For years now, Canary Wharf has been investing considerable resource into a wide-ranging arts and culture programme. There are exhibitions, there are theatre performances, there’s a range of sporting facilities, including a Yinka Ilori-designed basketball court and a Craig & Karl-imagined mini-golf course. Unbeknown to many people, Canary Wharf is home to London’s largest collection of public outdoor art. There’s an Everyman Cinema. An in-door go-kart track. Canary Wharf is no longer all chinos and gilets. At weekends, it can get properly mobbed. 

Point being, the new Hawksmoor won’t need to rely solely on wolves to avoid becoming a white elephant. It’ll have a steady stream of meat-eaters from the avenues of flats being built along the A13 and around London City Airport and on City Island, and from Essex and Kent and from the Herzog & de Meuron-designed apartments opposite (which I’m told are selling fast). Young people who don’t wear chinos and gilets. Who'll visit with friends who also don’t wear chinos and gilets. OK, so there were plenty of men in shirts and merino zip-neck jumpers when we visited, but also lots of couples and several tables of Gen-Zedders, who could be identified as Gen-Zedders because they looked like they’d come straight from taking the bins out.

To the meat and gravy. Is the steak as good as it was? Yes. Will you have forgotten how much it costs to eat at a swanky steak restaurant? Maybe. A starter of three roasted scallops with white port and garlic costs £18. So you tell me. (To give the squashy little fellas their due, they were the best scallops we’ve ever had.)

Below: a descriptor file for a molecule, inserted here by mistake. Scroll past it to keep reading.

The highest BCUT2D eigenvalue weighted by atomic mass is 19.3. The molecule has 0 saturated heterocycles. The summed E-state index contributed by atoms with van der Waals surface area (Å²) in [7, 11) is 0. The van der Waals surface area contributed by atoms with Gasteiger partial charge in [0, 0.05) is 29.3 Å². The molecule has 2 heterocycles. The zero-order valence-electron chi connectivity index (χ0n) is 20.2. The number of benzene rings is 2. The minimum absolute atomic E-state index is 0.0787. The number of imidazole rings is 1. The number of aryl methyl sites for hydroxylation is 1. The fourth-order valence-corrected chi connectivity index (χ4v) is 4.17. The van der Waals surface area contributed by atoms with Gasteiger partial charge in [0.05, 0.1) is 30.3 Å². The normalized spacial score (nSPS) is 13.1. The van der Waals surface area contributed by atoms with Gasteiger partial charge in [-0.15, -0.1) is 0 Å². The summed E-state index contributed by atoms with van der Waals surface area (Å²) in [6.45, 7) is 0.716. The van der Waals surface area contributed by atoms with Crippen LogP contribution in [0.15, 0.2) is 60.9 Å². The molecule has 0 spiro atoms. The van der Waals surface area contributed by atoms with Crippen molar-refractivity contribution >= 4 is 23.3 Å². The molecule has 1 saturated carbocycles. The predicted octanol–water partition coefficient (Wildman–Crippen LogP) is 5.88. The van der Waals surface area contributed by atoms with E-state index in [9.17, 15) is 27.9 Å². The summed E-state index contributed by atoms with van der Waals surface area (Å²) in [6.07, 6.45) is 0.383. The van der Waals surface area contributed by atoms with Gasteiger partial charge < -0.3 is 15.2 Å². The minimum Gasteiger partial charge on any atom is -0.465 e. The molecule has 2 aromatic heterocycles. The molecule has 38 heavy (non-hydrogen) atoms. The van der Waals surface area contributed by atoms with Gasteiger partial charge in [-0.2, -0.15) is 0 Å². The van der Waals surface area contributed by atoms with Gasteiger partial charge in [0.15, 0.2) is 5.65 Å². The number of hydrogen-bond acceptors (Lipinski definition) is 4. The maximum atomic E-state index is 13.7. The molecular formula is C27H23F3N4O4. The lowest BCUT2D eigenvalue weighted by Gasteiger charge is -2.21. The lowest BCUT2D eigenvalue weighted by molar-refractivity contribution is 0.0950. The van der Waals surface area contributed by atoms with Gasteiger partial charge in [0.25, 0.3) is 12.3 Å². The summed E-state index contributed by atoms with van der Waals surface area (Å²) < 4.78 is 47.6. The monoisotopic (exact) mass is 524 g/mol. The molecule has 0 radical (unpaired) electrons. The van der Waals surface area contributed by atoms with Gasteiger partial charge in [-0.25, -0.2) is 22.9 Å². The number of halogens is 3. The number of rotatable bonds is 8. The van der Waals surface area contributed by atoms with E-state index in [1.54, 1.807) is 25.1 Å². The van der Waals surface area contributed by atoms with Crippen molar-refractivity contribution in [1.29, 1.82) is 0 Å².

What else? The bone marrow and onions; get it. Drinks? The Fuller-Fat Old Fashioned. It’s made with bourbon infused with salty brown butter. You can feel the smack of the oily fat against your lips. It’s not new, but it is big and it is clever.

I want to mention the cocktail menu, which is actually a leather-bound book with a cover etched with a map of the River Thames. It’s beautiful and imaginative and must have cost money and taken time and is the sort of thing that makes you realise you’re somewhere special. But inside is gimmicky copywriting and low-res illustrations that look like they’ve been taken off WordArt. How’d that happen?

You may have been to Hawksmoor before. You may have one closer to where you live. So why schlep to E14? For the physical space itself, for starters. The restaurant occupies a purpose-built pavilion that floats between skyscrapers (it’s been anchored in place; it doesn’t actually move. In case you had visions of drifting around the docks while you ate). I was sent CGIs of the gargantuan structure a year or so before it was towed up the Thames from its build site in Beckton. Nothing ever looks as good in real life as it does in CGIs. The new Hawksmoor does. It’s actually more impressive. Ask for a table by a window and you get to look out at a set from Blade Runner. It gets more impressive as the evening gets darker. 

Back to my hypothesis. It could be a load of cock and bull (wahey) but London will get another expensive wagyu-and-wine cave this summer, when M Restaurants opens its fourth outpost at the foot of Canary Wharf’s diamond-trellised Newfoundland. The FTSE 100 gained 14.3 per cent in 2021, its best year since 2016. A coincidence? Probably. The tenancy was actually agreed six years ago, when the economy was flailing over Brexit and Canary Wharf Group needed a starry F&B tenant for its plushy new built-to-rent skyscraper.

Anyway, Canary Wharf is almost back on its feet. Business has resumed. The chinos now mix with TikTokers and everyone still loves steak. Which makes Hawksmoor Wood Wharf look like less of a punt and more of a dead cert. It’s not like anything else in the area has ever been too big to fail (ahem).